The cerulean warbler breeds in the mountains of West Virginia and Tennessee but winters far to the south in places like Venezuela and Colombia. Mining in the U.S. and the growth of coffee and cocoa plantations in South America are stripping away its habitats. All in all, 91 percent of 1,451 species of migratory birds are losing lands essential to their annual journeys, researchers report in today’s issue of Science magazine. It is not a problem that can be solved by one country. For example, Germany protects adequate land for 98 percent of its migrant birds but fewer than 13 percent of those species are protected across their global ranges. Roll your mouse over the highlighted countries on this map to see some key differences between countrywide protection and entire global routes.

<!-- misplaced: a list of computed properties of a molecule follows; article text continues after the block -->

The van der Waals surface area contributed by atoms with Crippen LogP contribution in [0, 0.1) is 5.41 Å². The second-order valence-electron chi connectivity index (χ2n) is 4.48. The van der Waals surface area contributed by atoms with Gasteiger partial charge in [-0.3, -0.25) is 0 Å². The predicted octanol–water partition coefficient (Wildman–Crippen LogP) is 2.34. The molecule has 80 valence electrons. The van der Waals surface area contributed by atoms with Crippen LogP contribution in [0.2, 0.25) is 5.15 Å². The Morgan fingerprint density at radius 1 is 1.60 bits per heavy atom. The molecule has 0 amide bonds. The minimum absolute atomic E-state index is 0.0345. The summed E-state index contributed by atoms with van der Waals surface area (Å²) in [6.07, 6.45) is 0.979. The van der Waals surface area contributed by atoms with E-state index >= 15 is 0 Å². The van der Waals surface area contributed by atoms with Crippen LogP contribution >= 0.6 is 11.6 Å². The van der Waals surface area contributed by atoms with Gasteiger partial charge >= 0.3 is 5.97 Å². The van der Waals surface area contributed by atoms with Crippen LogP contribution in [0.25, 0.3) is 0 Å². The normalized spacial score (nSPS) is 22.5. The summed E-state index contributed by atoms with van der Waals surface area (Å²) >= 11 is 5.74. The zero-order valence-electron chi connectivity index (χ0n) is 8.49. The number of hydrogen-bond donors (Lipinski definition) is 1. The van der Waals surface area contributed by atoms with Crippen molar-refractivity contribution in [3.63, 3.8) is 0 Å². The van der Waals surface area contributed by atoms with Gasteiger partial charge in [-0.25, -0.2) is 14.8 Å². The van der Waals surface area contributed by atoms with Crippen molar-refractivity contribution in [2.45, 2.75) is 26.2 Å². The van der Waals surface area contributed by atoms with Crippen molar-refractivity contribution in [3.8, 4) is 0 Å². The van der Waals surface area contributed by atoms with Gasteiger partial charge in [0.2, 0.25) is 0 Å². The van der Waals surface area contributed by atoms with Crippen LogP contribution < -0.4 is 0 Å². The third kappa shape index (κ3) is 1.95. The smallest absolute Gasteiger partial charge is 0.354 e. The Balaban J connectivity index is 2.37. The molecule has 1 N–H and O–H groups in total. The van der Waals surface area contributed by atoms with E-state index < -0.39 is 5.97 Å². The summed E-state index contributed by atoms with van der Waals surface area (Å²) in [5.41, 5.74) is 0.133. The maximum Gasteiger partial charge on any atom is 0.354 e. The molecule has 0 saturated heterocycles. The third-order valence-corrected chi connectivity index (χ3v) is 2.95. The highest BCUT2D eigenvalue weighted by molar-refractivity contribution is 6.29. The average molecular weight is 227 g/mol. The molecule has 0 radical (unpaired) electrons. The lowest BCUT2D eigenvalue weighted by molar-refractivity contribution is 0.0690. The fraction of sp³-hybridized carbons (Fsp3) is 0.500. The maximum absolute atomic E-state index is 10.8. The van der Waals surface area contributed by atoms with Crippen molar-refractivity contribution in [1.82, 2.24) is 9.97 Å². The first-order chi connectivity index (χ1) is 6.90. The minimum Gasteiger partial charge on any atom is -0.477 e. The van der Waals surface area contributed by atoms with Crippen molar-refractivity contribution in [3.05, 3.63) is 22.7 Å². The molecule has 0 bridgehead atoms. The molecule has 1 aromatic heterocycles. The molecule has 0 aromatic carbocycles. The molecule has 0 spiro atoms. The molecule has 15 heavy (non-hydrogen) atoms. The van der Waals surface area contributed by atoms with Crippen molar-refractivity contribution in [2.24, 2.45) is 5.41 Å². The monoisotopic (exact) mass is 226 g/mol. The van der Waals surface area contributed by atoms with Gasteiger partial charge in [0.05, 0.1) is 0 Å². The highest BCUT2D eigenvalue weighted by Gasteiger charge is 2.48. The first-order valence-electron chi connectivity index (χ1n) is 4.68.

The U.S. does poorly all on its own, decently protecting habitat for just over 22 percent of migrant birds within its borders. The fragmented nature of protection does not bode well for the endangered Far Eastern curlew, which journeys each year from Siberia to Australia and is losing essential stopovers around the Yellow Sea. Coordinated international action is needed but hard to bring about, the scientists say.